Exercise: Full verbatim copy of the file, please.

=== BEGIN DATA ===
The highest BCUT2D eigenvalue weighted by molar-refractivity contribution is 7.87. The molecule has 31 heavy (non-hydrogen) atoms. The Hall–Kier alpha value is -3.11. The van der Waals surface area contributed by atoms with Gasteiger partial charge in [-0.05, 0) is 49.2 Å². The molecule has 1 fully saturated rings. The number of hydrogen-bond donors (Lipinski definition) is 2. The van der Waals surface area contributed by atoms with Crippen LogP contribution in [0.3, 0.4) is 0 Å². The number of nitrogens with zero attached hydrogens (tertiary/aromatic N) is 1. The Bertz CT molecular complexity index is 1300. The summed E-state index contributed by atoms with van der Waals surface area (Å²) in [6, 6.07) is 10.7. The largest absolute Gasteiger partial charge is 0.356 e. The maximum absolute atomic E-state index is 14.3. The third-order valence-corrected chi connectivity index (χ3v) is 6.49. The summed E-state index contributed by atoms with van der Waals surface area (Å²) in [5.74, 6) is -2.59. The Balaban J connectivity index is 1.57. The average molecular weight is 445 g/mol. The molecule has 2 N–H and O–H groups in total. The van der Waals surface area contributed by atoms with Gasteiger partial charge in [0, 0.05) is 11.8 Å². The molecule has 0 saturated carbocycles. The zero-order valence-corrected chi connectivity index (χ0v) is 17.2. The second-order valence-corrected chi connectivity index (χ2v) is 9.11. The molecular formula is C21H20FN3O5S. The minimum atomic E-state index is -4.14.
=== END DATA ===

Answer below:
The highest BCUT2D eigenvalue weighted by molar-refractivity contribution is 7.87. The molecule has 31 heavy (non-hydrogen) atoms. The Hall–Kier alpha value is -3.11. The van der Waals surface area contributed by atoms with Gasteiger partial charge in [-0.05, 0) is 49.2 Å². The molecule has 1 fully saturated rings. The number of hydrogen-bond donors (Lipinski definition) is 2. The van der Waals surface area contributed by atoms with Crippen LogP contribution in [0.3, 0.4) is 0 Å². The number of nitrogens with zero attached hydrogens (tertiary/aromatic N) is 1. The Bertz CT molecular complexity index is 1300. The summed E-state index contributed by atoms with van der Waals surface area (Å²) in [6, 6.07) is 10.7. The largest absolute Gasteiger partial charge is 0.356 e. The maximum absolute atomic E-state index is 14.3. The third-order valence-corrected chi connectivity index (χ3v) is 6.49. The summed E-state index contributed by atoms with van der Waals surface area (Å²) in [5.74, 6) is -2.59. The Balaban J connectivity index is 1.57. The average molecular weight is 445 g/mol. The molecule has 2 N–H and O–H groups in total. The van der Waals surface area contributed by atoms with Gasteiger partial charge in [0, 0.05) is 11.8 Å². The molecule has 0 saturated carbocycles. The zero-order valence-corrected chi connectivity index (χ0v) is 17.2. The second-order valence-corrected chi connectivity index (χ2v) is 9.11. The molecular formula is C21H20FN3O5S. The minimum atomic E-state index is -4.14.